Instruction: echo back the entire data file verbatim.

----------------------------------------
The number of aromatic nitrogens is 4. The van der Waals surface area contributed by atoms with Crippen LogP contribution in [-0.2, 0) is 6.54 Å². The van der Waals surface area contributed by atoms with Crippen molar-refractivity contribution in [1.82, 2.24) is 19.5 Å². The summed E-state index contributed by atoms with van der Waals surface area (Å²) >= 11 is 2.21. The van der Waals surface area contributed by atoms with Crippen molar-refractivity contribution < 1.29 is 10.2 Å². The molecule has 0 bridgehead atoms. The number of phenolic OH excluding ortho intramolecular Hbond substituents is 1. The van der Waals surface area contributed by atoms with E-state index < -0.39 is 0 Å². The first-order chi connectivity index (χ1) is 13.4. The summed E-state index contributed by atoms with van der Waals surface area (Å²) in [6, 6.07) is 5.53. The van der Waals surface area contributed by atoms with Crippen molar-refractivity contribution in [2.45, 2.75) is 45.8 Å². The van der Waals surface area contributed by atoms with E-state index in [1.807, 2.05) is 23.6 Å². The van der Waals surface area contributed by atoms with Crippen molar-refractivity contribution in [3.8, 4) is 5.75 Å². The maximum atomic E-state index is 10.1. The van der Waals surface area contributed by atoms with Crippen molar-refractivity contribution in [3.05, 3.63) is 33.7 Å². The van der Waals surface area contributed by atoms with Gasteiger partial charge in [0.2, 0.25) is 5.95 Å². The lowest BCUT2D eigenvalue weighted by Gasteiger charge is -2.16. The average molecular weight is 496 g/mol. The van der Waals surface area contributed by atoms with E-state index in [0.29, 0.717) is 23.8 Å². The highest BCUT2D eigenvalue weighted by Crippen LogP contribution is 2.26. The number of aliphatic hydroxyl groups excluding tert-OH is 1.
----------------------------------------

The number of aromatic nitrogens is 4. The van der Waals surface area contributed by atoms with Crippen LogP contribution in [-0.2, 0) is 6.54 Å². The van der Waals surface area contributed by atoms with Crippen molar-refractivity contribution in [1.82, 2.24) is 19.5 Å². The summed E-state index contributed by atoms with van der Waals surface area (Å²) >= 11 is 2.21. The van der Waals surface area contributed by atoms with Crippen molar-refractivity contribution < 1.29 is 10.2 Å². The molecule has 0 bridgehead atoms. The number of phenolic OH excluding ortho intramolecular Hbond substituents is 1. The van der Waals surface area contributed by atoms with E-state index < -0.39 is 0 Å². The first-order chi connectivity index (χ1) is 13.4. The summed E-state index contributed by atoms with van der Waals surface area (Å²) in [6, 6.07) is 5.53. The van der Waals surface area contributed by atoms with Crippen molar-refractivity contribution in [2.45, 2.75) is 45.8 Å². The van der Waals surface area contributed by atoms with E-state index in [1.807, 2.05) is 23.6 Å². The van der Waals surface area contributed by atoms with Crippen molar-refractivity contribution in [3.8, 4) is 5.75 Å². The maximum atomic E-state index is 10.1. The van der Waals surface area contributed by atoms with Crippen molar-refractivity contribution in [3.05, 3.63) is 33.7 Å². The van der Waals surface area contributed by atoms with Gasteiger partial charge in [0.2, 0.25) is 5.95 Å². The lowest BCUT2D eigenvalue weighted by Gasteiger charge is -2.16. The average molecular weight is 496 g/mol. The van der Waals surface area contributed by atoms with E-state index in [0.29, 0.717) is 23.8 Å². The highest BCUT2D eigenvalue weighted by Crippen LogP contribution is 2.26. The number of aliphatic hydroxyl groups excluding tert-OH is 1.